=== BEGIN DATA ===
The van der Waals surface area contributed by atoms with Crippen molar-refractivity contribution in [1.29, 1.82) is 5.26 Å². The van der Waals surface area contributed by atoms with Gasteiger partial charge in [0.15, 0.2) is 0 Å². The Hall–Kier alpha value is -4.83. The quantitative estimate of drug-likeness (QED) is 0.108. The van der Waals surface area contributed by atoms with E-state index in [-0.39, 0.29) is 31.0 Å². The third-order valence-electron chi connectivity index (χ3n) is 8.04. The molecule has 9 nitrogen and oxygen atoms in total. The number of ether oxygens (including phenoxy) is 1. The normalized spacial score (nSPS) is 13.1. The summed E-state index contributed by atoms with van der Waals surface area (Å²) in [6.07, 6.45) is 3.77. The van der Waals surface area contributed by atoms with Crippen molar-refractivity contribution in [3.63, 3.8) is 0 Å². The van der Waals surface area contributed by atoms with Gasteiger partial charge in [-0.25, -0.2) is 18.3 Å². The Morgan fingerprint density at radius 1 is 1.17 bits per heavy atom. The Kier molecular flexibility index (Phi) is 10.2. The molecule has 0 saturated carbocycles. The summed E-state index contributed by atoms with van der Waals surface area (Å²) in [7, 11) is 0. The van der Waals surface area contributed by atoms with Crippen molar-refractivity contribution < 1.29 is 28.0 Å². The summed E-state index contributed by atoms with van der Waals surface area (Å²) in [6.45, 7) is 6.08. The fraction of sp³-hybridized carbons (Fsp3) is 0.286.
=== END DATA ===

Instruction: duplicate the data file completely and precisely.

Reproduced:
The van der Waals surface area contributed by atoms with Crippen molar-refractivity contribution in [1.29, 1.82) is 5.26 Å². The van der Waals surface area contributed by atoms with Gasteiger partial charge in [0.15, 0.2) is 0 Å². The Hall–Kier alpha value is -4.83. The quantitative estimate of drug-likeness (QED) is 0.108. The van der Waals surface area contributed by atoms with E-state index in [-0.39, 0.29) is 31.0 Å². The third-order valence-electron chi connectivity index (χ3n) is 8.04. The molecule has 9 nitrogen and oxygen atoms in total. The number of ether oxygens (including phenoxy) is 1. The normalized spacial score (nSPS) is 13.1. The summed E-state index contributed by atoms with van der Waals surface area (Å²) in [6.07, 6.45) is 3.77. The van der Waals surface area contributed by atoms with Crippen molar-refractivity contribution in [3.63, 3.8) is 0 Å². The van der Waals surface area contributed by atoms with Gasteiger partial charge in [-0.25, -0.2) is 18.3 Å². The Morgan fingerprint density at radius 1 is 1.17 bits per heavy atom. The Kier molecular flexibility index (Phi) is 10.2. The molecule has 0 saturated carbocycles. The summed E-state index contributed by atoms with van der Waals surface area (Å²) in [7, 11) is 0. The van der Waals surface area contributed by atoms with Crippen molar-refractivity contribution < 1.29 is 28.0 Å². The summed E-state index contributed by atoms with van der Waals surface area (Å²) in [6.45, 7) is 6.08. The fraction of sp³-hybridized carbons (Fsp3) is 0.286.